The biofuels debacle is global warm-mongering in a nutshell: The first victims of poseur environmentalism will always be developing countries. In order for you to put biofuel in your Prius and feel good about yourself for no reason, real actual people in faraway places have to starve to death. On April 15, the Independent, the impeccably progressive British newspaper, editorialized:
"The production of biofuel is devastating huge swaths of the world's environment. So why on Earth is the government forcing us to use more of it?"
You want the short answer? Because the government made the mistake of listening to fellows like you. Here's the self-same Independent in November 2005:
"At last, some refreshing signs of intelligent thinking on climate change are coming out of Whitehall. The Environment minister, Elliot Morley, reveals today in an interview with this newspaper that the Government is drawing up plans to impose a 'biofuel obligation' on oil companies ... . This has the potential to be the biggest green innovation in the British petrol market since the introduction of unleaded petrol."
Etc. It's not the environmental movement's chickenfeedhawks who'll have to reap what they demand must be sown, but we should be in no doubt about where to place the blame on the bullying activists and their media cheerleaders and weather-vane politicians who insist that the "science" is "settled" and that those who question whether there's any crisis are (in the designation of the strikingly nonemaciated Al Gore) "denialists."
All three presidential candidates have drunk the environmental kool-ethanol and are committed to Big Government solutions. But, as the Independent's whiplash-inducing U-turn confirms, the eco-scolds are under no such obligation to consistency. Finger-in-the-wind politicians shouldn't be surprised to find that gentle breeze is from the media wind turbine, and it's just sliced your finger off.
Whether there's very slight global cooling or very slight global warming, there's no need for a "war" on either, no rationale for loosing a plague of eco-locusts on the food supply. So why be surprised that totalitarian solutions to mythical problems wind up causing real devastation? As for Time's tree, by all means put it up: It helps block out the view of starving peasants on the far horizon.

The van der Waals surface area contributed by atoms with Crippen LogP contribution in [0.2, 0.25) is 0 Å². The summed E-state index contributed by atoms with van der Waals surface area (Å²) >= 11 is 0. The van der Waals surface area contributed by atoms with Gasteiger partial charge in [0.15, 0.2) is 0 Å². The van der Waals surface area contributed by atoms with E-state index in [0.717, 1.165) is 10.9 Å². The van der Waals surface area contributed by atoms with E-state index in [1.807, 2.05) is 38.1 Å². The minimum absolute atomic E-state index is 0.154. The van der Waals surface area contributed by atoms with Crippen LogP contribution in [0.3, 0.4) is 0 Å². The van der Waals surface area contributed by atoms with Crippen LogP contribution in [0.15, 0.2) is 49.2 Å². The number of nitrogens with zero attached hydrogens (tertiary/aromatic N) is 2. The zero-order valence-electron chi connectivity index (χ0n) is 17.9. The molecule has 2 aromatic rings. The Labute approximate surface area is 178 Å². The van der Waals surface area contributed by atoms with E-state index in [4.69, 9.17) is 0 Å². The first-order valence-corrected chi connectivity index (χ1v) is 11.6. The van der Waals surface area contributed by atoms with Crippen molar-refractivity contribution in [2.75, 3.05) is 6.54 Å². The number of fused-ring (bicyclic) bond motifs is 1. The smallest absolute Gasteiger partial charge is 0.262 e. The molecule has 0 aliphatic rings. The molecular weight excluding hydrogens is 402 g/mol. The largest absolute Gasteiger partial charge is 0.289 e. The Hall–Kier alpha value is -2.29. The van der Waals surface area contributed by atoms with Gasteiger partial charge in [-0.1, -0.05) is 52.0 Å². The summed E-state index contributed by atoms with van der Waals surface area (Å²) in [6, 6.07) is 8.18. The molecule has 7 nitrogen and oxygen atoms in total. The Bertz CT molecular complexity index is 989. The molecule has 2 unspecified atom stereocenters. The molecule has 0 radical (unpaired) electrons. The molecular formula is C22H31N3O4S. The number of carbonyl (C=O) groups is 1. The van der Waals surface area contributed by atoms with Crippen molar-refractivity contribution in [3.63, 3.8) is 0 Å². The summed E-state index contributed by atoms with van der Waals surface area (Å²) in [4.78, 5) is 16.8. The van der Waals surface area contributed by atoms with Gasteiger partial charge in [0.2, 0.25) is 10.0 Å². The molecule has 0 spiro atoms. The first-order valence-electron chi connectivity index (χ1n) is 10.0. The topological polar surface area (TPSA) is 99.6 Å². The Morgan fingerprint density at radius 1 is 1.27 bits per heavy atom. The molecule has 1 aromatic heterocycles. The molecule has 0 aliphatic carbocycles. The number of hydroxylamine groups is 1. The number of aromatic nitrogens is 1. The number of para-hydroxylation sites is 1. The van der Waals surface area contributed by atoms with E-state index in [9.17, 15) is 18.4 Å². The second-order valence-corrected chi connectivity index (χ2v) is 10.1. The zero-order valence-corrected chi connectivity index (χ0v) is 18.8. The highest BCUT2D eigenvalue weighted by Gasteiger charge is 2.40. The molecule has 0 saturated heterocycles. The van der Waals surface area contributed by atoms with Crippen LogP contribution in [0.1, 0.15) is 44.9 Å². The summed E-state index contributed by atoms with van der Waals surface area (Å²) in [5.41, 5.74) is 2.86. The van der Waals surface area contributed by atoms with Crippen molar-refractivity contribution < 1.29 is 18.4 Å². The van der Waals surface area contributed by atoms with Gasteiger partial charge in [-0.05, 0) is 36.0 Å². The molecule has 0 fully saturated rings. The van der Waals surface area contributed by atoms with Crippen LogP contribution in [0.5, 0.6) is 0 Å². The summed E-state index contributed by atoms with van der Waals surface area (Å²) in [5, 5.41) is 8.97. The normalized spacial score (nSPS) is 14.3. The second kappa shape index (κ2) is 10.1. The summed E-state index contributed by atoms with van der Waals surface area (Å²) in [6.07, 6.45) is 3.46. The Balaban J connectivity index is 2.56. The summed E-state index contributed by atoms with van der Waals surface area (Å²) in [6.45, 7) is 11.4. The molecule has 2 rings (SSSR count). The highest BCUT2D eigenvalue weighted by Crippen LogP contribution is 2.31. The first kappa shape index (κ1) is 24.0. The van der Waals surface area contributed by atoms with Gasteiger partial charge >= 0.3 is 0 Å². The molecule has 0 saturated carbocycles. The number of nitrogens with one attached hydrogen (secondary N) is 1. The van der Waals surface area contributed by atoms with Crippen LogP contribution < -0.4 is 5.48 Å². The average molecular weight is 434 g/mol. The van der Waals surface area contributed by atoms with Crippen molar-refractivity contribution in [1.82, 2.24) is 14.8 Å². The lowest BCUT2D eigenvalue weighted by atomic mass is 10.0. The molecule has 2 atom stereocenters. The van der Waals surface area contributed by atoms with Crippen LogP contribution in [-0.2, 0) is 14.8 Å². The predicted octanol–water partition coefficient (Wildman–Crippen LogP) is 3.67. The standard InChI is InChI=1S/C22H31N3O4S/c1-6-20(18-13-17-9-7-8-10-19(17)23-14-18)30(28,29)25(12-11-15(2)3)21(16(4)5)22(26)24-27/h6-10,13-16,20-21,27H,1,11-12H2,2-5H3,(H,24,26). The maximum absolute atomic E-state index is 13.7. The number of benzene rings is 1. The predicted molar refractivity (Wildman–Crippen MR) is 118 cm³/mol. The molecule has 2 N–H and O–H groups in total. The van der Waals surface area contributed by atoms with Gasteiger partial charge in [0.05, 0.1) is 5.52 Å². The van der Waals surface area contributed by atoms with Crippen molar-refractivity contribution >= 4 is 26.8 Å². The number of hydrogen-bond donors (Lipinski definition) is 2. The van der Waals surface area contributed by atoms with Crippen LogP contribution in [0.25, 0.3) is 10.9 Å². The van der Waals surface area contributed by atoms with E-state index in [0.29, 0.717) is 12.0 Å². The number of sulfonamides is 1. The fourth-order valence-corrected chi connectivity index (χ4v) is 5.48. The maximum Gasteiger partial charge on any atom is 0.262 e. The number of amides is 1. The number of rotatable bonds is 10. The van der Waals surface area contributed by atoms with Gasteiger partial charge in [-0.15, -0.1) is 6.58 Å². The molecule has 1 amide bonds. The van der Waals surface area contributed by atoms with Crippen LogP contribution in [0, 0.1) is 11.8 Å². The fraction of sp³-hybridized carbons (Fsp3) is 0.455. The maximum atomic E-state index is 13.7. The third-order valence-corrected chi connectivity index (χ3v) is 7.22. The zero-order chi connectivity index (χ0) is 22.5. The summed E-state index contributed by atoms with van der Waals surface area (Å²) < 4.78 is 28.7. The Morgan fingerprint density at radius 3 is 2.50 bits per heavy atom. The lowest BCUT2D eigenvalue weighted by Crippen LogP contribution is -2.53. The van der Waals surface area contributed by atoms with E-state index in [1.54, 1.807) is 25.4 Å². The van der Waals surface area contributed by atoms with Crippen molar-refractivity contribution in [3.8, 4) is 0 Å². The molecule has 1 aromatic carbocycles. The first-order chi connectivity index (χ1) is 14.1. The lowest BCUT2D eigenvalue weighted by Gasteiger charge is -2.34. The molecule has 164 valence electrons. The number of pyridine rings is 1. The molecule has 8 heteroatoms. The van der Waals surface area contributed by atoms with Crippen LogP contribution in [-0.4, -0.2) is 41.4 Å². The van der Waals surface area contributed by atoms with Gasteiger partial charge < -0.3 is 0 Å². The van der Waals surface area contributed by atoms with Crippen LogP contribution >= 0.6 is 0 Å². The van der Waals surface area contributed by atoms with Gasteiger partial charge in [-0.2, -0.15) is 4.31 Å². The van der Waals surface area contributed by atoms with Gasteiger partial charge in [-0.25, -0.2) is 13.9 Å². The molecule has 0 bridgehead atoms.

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"America Alone: The End of the World as We Know It"
It's the end of the world as we know itů
Someday soon, you might wake up to the call to prayer from a muezzin. Europeans already are.
And liberals will still tell you that "diversity is our strength"while Talibanic enforcers cruise Greenwich Village burning books and barber shops, the Supreme Court decides sharia law doesn't violate the "separation of church and state," and the Hollywood Left decides to give up on gay rights in favor of the much safer charms of polygamy.
If you think this can't happen, you haven't been paying attention, as the hilarious, provocative, and brilliant Mark Steynthe most popular conservative columnist in the English-speaking worldshows to devastating effect in this, his first and eagerly awaited new book on American and global politics.
The future, as Steyn shows, belongs to the fecund and the confident. And the Islamists are both, while the Westwedded to a multiculturalism that undercuts its own confidence, a welfare state that nudges it toward sloth and self-indulgence, and a childlessness that consigns it to oblivionis looking ever more like the ruins of a civilization.
Europe, laments Steyn, is almost certainly a goner. The future, if the West has one, belongs to America alonewith maybe its cousins in brave Australia. But America can survive, prosper, and defend its freedom only if it continues to believe in itself, in the sturdier virtues of self-reliance (not government), in the centrality of family, and in the conviction that our country really is the world's last best hope.
Steyn argues that, contra the liberal cultural relativists, America should proclaim the obvious: we do have a better government, religion, and culture than our enemies, and we should spread America's influence around the worldfor our own sake as well as theirs.